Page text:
Mina Atkins uses her talent with needle and thread to help parents who lose infants
By Per Peterson
Few things satisfy Mina Atkins more than when she has a needle and thread in her hands when she’s sewing or altering fabric. And even though her most special creations are poignant gifts for sad occasions, she can’t imagine not doing it.
Atkins for years has created teddy bears for people who have lost a loved one. She turns articles of clothing that were worn by the deceased into the comforting bears, giving grieving families something to physically hold onto.
“People ask me, ‘Why do you do that?’ Oh my gosh. You cannot imagine how rewarding that is — you really feel it,” Atkins said.
But those bears are only the beginning. Atkins also recycles old wedding dresses, transforming them into smaller dresses that parents who have lost a baby can use to lay the child to rest in.
“The first one I made … I could just see that poor family standing there,” said Atkins, who can often be found doing things for others. “I can just see that mother standing there.
What store do you go to, to buy something to bury your child in?”
The concept of turning wedding dresses into burial outfits for babies was foreign to Atkins before Bri Bruder asked if she could turn her wedding dress into a burial outfit. Bruder knew Atkins through her grandmother and had Atkins do small sewing jobs for her. Atkins first created a bear out of Bruder’s prom dress. Bruder also needed to figure out what to do with her wedding dress since it, like her prom dress, was only taking up closet space at her grandmother’s house. She saw a Facebook post that told of women who gave up their old wedding dresses to help parents who lost a baby.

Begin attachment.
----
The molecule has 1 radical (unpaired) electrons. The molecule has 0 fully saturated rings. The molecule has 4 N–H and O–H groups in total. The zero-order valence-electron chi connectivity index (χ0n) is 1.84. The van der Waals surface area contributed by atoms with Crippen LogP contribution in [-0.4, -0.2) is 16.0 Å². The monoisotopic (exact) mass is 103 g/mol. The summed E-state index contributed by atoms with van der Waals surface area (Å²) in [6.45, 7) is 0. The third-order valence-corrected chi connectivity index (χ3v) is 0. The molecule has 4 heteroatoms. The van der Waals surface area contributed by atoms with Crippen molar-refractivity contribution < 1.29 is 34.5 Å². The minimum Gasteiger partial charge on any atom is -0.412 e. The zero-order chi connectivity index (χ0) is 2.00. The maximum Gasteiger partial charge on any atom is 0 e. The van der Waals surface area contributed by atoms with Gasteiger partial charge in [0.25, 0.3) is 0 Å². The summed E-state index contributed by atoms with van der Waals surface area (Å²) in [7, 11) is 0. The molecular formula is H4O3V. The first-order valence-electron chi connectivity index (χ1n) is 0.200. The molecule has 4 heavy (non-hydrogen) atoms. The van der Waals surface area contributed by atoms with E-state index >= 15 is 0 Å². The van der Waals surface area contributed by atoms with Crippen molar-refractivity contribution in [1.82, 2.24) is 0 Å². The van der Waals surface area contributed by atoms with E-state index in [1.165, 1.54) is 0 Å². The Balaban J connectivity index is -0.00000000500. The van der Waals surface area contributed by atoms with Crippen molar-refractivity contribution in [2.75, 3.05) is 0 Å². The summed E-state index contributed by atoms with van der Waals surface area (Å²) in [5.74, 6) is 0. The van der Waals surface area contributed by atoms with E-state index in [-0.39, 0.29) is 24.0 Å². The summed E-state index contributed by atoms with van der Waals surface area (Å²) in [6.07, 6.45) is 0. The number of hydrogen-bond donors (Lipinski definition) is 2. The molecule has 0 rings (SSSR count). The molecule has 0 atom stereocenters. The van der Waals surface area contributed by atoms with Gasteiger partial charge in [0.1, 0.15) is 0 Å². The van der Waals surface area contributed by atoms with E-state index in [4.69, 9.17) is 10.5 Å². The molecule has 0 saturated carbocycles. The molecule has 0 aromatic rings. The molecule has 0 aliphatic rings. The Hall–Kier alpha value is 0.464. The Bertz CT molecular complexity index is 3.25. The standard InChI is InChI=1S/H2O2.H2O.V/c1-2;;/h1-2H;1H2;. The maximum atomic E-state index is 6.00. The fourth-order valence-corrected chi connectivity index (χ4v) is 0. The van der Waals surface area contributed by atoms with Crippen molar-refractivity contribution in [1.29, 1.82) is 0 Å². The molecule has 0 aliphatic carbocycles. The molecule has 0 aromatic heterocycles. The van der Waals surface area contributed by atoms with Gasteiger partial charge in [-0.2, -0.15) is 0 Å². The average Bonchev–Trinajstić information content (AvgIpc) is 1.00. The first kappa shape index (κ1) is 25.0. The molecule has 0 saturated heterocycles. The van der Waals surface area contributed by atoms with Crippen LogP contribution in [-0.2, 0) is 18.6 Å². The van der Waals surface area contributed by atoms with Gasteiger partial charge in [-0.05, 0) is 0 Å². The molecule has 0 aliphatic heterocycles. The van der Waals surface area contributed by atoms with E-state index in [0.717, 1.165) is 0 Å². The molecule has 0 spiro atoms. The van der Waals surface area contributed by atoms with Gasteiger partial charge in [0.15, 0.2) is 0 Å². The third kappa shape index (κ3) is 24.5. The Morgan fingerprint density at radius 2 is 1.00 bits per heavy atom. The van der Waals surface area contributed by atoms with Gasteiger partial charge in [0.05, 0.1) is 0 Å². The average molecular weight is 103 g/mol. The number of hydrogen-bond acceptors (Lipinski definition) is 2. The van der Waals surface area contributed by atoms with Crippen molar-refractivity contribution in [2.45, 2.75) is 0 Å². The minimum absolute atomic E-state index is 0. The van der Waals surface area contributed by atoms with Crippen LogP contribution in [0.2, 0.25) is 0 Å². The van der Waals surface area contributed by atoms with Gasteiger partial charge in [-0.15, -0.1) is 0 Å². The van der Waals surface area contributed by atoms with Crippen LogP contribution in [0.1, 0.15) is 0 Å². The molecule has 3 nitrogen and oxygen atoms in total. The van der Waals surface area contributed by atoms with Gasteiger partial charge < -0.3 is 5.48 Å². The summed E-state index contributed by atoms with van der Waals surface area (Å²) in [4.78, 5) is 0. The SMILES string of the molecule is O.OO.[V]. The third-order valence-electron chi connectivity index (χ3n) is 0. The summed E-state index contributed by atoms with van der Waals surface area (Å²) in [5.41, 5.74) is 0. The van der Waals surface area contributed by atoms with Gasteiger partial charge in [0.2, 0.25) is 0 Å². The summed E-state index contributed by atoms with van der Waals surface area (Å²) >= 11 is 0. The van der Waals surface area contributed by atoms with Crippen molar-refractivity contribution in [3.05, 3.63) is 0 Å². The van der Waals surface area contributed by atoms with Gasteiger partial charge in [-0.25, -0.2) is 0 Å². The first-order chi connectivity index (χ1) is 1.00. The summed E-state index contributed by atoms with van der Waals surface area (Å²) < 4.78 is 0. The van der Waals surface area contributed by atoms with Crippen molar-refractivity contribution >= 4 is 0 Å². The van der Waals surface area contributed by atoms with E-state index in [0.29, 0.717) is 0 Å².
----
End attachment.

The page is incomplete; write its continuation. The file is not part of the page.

After seeing the post, Bruder contacted Atkins.
“I said, ‘Oh my goodness, they don’t need them for that!’” Atkins said. “She said, ‘Do you have a problem with doing that?’ I said, ‘No, I just wish they didn’t need them.’”
Nevertheless, Atkins went to work on Bruder’s dress, taking it apart stitch by stitch, and the exact feeling she gets when she creates her bears came over her.
“It was like, ‘Wow, here we are with the bears again,’” said Atkins, who made three dresses for Bruder. “It’s the same idea, only I wish I didn’t have to make them.”
It took awhile, but Atkins eventually convinced herself she was doing a good thing. She began to focus more on how she was helping grieving parents than how bad she felt for them.
For more on this article, see this week’s Headlight-Herald.